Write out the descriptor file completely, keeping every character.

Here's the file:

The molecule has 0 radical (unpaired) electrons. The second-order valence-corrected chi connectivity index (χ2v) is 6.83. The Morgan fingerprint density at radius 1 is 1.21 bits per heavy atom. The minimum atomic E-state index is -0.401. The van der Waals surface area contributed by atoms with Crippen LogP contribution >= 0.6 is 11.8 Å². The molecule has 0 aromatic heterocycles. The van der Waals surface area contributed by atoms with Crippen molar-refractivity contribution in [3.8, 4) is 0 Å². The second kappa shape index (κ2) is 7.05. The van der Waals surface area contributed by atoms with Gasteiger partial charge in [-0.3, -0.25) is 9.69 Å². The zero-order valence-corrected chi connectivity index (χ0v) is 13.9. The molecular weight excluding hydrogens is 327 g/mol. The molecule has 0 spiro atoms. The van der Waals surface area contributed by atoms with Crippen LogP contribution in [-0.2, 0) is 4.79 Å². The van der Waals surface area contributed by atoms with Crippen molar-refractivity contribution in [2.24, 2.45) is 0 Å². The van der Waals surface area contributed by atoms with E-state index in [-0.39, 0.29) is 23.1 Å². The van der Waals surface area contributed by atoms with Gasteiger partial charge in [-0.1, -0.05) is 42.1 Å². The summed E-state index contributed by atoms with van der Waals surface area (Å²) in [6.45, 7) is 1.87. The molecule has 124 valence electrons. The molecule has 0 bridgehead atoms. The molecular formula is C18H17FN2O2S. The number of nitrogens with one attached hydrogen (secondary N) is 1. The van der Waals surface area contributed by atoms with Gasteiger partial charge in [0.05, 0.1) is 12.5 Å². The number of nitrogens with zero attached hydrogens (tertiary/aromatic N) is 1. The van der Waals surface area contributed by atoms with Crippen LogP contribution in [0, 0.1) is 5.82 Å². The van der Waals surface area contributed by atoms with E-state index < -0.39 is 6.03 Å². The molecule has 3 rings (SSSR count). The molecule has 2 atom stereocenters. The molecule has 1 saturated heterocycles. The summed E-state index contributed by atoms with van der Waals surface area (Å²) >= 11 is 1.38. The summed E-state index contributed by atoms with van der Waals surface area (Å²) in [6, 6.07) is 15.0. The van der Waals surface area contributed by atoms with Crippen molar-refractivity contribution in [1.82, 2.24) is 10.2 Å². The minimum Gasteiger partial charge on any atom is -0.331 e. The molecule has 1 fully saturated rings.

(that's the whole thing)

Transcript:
The molecule has 0 radical (unpaired) electrons. The second-order valence-corrected chi connectivity index (χ2v) is 6.83. The Morgan fingerprint density at radius 1 is 1.21 bits per heavy atom. The minimum atomic E-state index is -0.401. The van der Waals surface area contributed by atoms with Crippen LogP contribution >= 0.6 is 11.8 Å². The molecule has 0 aromatic heterocycles. The van der Waals surface area contributed by atoms with Crippen molar-refractivity contribution in [3.8, 4) is 0 Å². The second kappa shape index (κ2) is 7.05. The van der Waals surface area contributed by atoms with Gasteiger partial charge in [-0.3, -0.25) is 9.69 Å². The zero-order valence-corrected chi connectivity index (χ0v) is 13.9. The molecular weight excluding hydrogens is 327 g/mol. The molecule has 0 spiro atoms. The van der Waals surface area contributed by atoms with Crippen LogP contribution in [-0.2, 0) is 4.79 Å². The van der Waals surface area contributed by atoms with Crippen molar-refractivity contribution in [2.24, 2.45) is 0 Å². The van der Waals surface area contributed by atoms with E-state index in [-0.39, 0.29) is 23.1 Å². The van der Waals surface area contributed by atoms with Gasteiger partial charge in [-0.1, -0.05) is 42.1 Å². The summed E-state index contributed by atoms with van der Waals surface area (Å²) in [6.45, 7) is 1.87. The molecule has 124 valence electrons. The molecule has 0 bridgehead atoms. The molecular formula is C18H17FN2O2S. The number of nitrogens with one attached hydrogen (secondary N) is 1. The van der Waals surface area contributed by atoms with Gasteiger partial charge in [0.05, 0.1) is 12.5 Å². The number of nitrogens with zero attached hydrogens (tertiary/aromatic N) is 1. The van der Waals surface area contributed by atoms with Crippen LogP contribution in [0, 0.1) is 5.82 Å². The van der Waals surface area contributed by atoms with E-state index < -0.39 is 6.03 Å². The molecule has 3 rings (SSSR count). The molecule has 2 atom stereocenters. The molecule has 1 saturated heterocycles. The summed E-state index contributed by atoms with van der Waals surface area (Å²) >= 11 is 1.38. The summed E-state index contributed by atoms with van der Waals surface area (Å²) in [6, 6.07) is 15.0. The van der Waals surface area contributed by atoms with Crippen molar-refractivity contribution in [1.82, 2.24) is 10.2 Å². The minimum Gasteiger partial charge on any atom is -0.331 e. The molecule has 1 fully saturated rings.